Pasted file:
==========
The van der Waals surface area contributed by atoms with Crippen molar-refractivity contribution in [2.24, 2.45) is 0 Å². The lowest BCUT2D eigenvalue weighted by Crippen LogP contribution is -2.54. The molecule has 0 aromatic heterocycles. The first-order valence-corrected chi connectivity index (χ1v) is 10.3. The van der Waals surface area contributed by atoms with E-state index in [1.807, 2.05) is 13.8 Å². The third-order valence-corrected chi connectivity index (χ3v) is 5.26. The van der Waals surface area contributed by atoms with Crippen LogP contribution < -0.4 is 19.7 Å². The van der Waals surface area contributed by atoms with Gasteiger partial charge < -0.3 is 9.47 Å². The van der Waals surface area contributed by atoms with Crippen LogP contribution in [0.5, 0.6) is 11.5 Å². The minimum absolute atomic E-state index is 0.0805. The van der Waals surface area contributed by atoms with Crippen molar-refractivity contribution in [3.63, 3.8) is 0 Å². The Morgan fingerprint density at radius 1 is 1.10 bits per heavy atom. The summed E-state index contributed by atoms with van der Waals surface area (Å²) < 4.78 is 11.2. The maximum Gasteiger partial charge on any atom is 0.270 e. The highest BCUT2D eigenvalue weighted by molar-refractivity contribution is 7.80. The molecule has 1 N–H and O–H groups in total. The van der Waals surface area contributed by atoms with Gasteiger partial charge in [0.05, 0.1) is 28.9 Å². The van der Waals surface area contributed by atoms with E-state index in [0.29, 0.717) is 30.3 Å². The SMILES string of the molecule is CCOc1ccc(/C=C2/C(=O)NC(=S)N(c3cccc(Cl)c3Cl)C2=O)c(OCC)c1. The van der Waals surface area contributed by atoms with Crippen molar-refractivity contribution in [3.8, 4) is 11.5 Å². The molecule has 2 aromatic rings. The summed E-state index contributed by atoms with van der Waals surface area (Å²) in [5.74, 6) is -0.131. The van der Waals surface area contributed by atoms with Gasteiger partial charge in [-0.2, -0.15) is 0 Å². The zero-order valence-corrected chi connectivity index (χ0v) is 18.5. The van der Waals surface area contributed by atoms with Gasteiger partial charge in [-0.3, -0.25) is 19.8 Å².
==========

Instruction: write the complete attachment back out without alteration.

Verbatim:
The van der Waals surface area contributed by atoms with Crippen molar-refractivity contribution in [2.24, 2.45) is 0 Å². The lowest BCUT2D eigenvalue weighted by Crippen LogP contribution is -2.54. The molecule has 0 aromatic heterocycles. The first-order valence-corrected chi connectivity index (χ1v) is 10.3. The van der Waals surface area contributed by atoms with E-state index in [1.807, 2.05) is 13.8 Å². The third-order valence-corrected chi connectivity index (χ3v) is 5.26. The van der Waals surface area contributed by atoms with Crippen LogP contribution < -0.4 is 19.7 Å². The van der Waals surface area contributed by atoms with Gasteiger partial charge < -0.3 is 9.47 Å². The van der Waals surface area contributed by atoms with Crippen LogP contribution in [0.5, 0.6) is 11.5 Å². The minimum absolute atomic E-state index is 0.0805. The van der Waals surface area contributed by atoms with Crippen molar-refractivity contribution in [3.63, 3.8) is 0 Å². The Morgan fingerprint density at radius 1 is 1.10 bits per heavy atom. The summed E-state index contributed by atoms with van der Waals surface area (Å²) < 4.78 is 11.2. The maximum Gasteiger partial charge on any atom is 0.270 e. The highest BCUT2D eigenvalue weighted by molar-refractivity contribution is 7.80. The molecule has 1 N–H and O–H groups in total. The van der Waals surface area contributed by atoms with Gasteiger partial charge in [0.05, 0.1) is 28.9 Å². The van der Waals surface area contributed by atoms with E-state index in [0.29, 0.717) is 30.3 Å². The SMILES string of the molecule is CCOc1ccc(/C=C2/C(=O)NC(=S)N(c3cccc(Cl)c3Cl)C2=O)c(OCC)c1. The van der Waals surface area contributed by atoms with Crippen molar-refractivity contribution in [3.8, 4) is 11.5 Å². The molecule has 2 aromatic rings. The summed E-state index contributed by atoms with van der Waals surface area (Å²) in [5.74, 6) is -0.131. The van der Waals surface area contributed by atoms with Gasteiger partial charge in [-0.2, -0.15) is 0 Å². The zero-order valence-corrected chi connectivity index (χ0v) is 18.5. The van der Waals surface area contributed by atoms with Gasteiger partial charge in [-0.3, -0.25) is 19.8 Å².